SteelWave launches $500M real estate fund with digital tokens

Silicon Valley developer to use blockchain technology to diversify investor base

SteelWave Debuts $500M Real Estate Fund With Digital Tokens
SteelWave's Barry DiRaimondo (LinkedIn, Getty)

SteelWave has launched a $500 million commercial real estate fund with a blockchain sweetener — claiming to be among the first. 

The San Mateo-based developer has created a SteelWave Digital fund to allow investors to convert their limited-partner cash stakes into digital tokens to be invested in commercial real estate buys, the San Francisco Business Times reported.

The goal is to make investing in expensive properties accessible to a wider range of investors.

“The whole goal was to create a coin — call it what you want — that was backed by commercial real estate assets,” SteelWave CEO Barry DiRaimondo told the Business Times in a question-and-answer interview.

In tokenized funds, the shares of the fund are turned into digital tokens issued on a blockchain with technology similar to cryptocurrencies like bitcoin, ether and XRP to offer fractional ownership.

Such crypto tokens are often associated with viral scams and wild price fluctuations. But financiers also see the technology as potentially lowering transaction and administrative costs.

It would allow wider access to financial instruments once exclusive to institutions and wealthy investors.

DiRaimondo said the fund is among the first of its kind in commercial real estate, which he said aims to help attract new investors and add to SteelWave’s capital sources. He also pointed to a shift from developing commercial real estate to investing in a “dislocated” market.

“We do ground-up development, we do radical transformations of buildings, and we create really cool work-play-and-live environments. We can’t create a coin around that because there’s way too much complexity. So we said, what’s a simple strategy?” DiRaimondo told the newspaper.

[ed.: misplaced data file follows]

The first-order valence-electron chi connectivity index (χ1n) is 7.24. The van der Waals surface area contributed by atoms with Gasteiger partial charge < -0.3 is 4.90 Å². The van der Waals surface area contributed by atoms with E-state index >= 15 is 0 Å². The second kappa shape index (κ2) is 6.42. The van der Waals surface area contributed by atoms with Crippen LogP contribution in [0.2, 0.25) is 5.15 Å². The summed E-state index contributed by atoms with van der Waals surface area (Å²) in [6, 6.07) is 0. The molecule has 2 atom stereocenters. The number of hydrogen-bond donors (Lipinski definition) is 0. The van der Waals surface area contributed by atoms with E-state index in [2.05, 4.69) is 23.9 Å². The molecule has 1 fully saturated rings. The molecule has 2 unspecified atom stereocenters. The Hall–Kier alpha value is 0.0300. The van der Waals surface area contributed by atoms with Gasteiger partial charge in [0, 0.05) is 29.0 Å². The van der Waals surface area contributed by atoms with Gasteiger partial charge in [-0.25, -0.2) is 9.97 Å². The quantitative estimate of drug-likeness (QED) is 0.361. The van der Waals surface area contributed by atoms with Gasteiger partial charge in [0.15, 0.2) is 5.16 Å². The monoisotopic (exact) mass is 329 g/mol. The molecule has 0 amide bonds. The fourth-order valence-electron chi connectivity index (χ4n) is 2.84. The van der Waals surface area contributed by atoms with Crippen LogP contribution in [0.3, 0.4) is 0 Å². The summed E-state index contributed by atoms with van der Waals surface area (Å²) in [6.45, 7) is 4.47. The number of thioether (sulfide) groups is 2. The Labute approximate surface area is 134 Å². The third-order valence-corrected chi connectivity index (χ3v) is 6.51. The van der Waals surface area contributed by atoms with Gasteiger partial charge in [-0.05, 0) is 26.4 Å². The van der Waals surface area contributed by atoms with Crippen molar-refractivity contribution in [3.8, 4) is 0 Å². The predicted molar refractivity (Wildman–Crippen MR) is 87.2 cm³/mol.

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“Let’s just buy the stuff we’re making, and not go through all the brain damage of the making.”

SteelWave, known for building premium offices along the West Coast, plans to use the fund to buy more than a dozen office buildings with long-term tenant leases, offering investors the option to begin with either the digital security or a traditionally limited partnership stake, according to the Business Times.

The tokenized funds would lower buy-in requirements for investors and provide them more liquidity, the firm said.

With the San Francisco office market entering a reset and several buildings trading for a fraction of what they were bought for, DiRaimondo said now is the time for action.

“We’re early,” DiRaimondo told the newspaper. “Whether or not this fund works from a tokenized perspective, we think we’re on the front end of these things, and we want to be one of the groups who’s built a brand inside this ecosystem to allow us to mine that ecosystem for capital for years to come.

“Are we just going to become a digital security real estate company? No. But I do think some amount of our capital needs are going to be funded with digital securities.”

In January, SteelWave Barings surrendered a 164,400-square-foot office building in El Segundo to a lender after facing $53.1 million in troubled debt tied to the Southern California property.

— Dana Bartholomew

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